May greetings! Here's city-related news for residents of Ward 1 and beyond.
The global pandemic continues to have major impacts on life as we know it in St. Louis Park. From quieter skies to more crowded trails to major upheavals in education and the economy, the pandemic has created new realities for today and many unknowns for tomorrow. Here are some of the ways our community is responding:
Emergency grants to small businesses: Forty-six local businesses have been awarded up to $5,000 by the City to help weather the economic effects of the pandemic. Thirty-six of the businesses receiving emergency grants are owned or managed by women, people of color, indigenous people, or veterans. Ward 1 grant recipients include Mexico City Cafe, Dunrite Automotive, and Nelson's Meats. $224,000 from the City's Revolving Loan Fund was used to fund the program. Here's a list of all businesses receiving funds.
City finances: Budgeting is a bit of a guessing game right now with many unknowns including when we'll receive property tax revenues via the County and when/how other traditional revenue sources, such as recreation revenue and building permits, will resume. As of last week, our Chief Financial Officer reported an anticipated net impact of the pandemic at about $2.4 million, or nearly 6% of the city's general fund revenue budget. In response, we plan to defer hiring for several new positions including in our police, engineering, racial equity and sustainability departments, and postpone some construction projects including Walker Lake, Fern Hill west, and 2020 alley reconstruction. We'll also pause on replacing some playground equipment & streetlights and defer the start of an incentive program for renewable energy investments. More strategies will need to be identified to fully close the gap.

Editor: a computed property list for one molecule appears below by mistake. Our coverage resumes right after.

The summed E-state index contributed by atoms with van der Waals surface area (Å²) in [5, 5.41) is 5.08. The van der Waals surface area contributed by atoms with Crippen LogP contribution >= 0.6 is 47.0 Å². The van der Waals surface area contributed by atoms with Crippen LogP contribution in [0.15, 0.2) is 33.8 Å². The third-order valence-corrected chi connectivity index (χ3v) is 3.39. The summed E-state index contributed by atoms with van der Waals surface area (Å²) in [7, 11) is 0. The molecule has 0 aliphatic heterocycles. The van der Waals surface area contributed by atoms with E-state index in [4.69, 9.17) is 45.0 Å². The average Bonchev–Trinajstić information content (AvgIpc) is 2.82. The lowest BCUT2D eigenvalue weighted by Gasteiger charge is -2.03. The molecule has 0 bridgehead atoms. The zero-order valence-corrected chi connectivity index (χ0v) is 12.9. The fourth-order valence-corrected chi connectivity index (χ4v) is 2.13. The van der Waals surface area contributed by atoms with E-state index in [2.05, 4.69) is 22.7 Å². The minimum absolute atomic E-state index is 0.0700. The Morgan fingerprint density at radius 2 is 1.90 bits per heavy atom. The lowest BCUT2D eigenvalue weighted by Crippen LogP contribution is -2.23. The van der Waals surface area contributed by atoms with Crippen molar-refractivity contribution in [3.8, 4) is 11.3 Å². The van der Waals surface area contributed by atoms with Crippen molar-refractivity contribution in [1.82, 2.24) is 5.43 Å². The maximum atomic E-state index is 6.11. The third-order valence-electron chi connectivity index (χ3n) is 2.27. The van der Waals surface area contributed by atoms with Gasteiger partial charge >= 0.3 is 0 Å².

SLP Senior centers are impacted: As in other communities, several senior living facilities in SLP are reporting that staff and/or residents have tested positive for Covid-19. Our city's emergency response team, headed by Fire Chief Steve Koering, continues to work closely with senior facilities to optimize the health and safety of residents, staff, and visitors. You can find a list of all senior living facilities in the state with confirmed exposure to Covid-19 here.
What's postponed/what's cancelled: If you're wondering about the status of Fourth of July fireworks, National Night Out, tennis, pickleball & basketball courts, and other community events and facilities, you can find information on the City's website here under Event & Program status. Sneak peek: Fireworks rescheduled to Labor Day weekend.
Public safety drive-by for kids' birthdays: Is there a child in your home with an upcoming birthday? Like other communities, SLP Police & Fire are conducting birthday drive-bys (when possible) to make birthdays memorable for kids missing a party this year. Call (952) 924-2618 to request a drive-by.
Making history: We're living in a historic time, one that future generations will be curious about. Help them understand what it was like! Document your experiences through photos and/or stories and share them with the St. Louis Park Historical Society here. Historical Society volunteers are especially interested in photos & stories that document changes in businesses, schools, government, and daily life due to the pandemic.
Put spare time to good use: Many of us have more downtime these days and are looking for ways to help in the community. If this is you, please check out current needs below. The City will provide instructions and materials for all activities listed; email here for more information and to volunteer.